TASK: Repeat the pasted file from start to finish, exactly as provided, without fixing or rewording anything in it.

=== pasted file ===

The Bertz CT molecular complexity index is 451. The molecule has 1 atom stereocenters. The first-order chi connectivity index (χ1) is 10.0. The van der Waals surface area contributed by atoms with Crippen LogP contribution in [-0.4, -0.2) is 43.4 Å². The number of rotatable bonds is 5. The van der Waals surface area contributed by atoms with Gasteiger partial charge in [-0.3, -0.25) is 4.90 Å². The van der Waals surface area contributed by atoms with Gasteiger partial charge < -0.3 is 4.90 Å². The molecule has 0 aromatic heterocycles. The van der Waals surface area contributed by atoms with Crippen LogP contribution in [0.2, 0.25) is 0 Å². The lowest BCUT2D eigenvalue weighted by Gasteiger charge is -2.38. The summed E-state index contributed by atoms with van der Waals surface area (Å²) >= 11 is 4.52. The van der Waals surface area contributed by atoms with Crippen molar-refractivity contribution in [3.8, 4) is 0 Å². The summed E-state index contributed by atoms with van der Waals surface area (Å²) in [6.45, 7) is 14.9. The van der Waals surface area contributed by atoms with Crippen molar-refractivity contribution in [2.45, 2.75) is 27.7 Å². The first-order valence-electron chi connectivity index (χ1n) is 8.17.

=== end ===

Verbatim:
The Bertz CT molecular complexity index is 451. The molecule has 1 atom stereocenters. The first-order chi connectivity index (χ1) is 10.0. The van der Waals surface area contributed by atoms with Crippen LogP contribution in [-0.4, -0.2) is 43.4 Å². The number of rotatable bonds is 5. The van der Waals surface area contributed by atoms with Gasteiger partial charge in [-0.3, -0.25) is 4.90 Å². The van der Waals surface area contributed by atoms with Gasteiger partial charge < -0.3 is 4.90 Å². The molecule has 0 aromatic heterocycles. The van der Waals surface area contributed by atoms with Crippen LogP contribution in [0.2, 0.25) is 0 Å². The lowest BCUT2D eigenvalue weighted by Gasteiger charge is -2.38. The summed E-state index contributed by atoms with van der Waals surface area (Å²) >= 11 is 4.52. The van der Waals surface area contributed by atoms with Crippen molar-refractivity contribution in [3.8, 4) is 0 Å². The summed E-state index contributed by atoms with van der Waals surface area (Å²) in [6.45, 7) is 14.9. The van der Waals surface area contributed by atoms with Crippen molar-refractivity contribution in [2.45, 2.75) is 27.7 Å². The first-order valence-electron chi connectivity index (χ1n) is 8.17.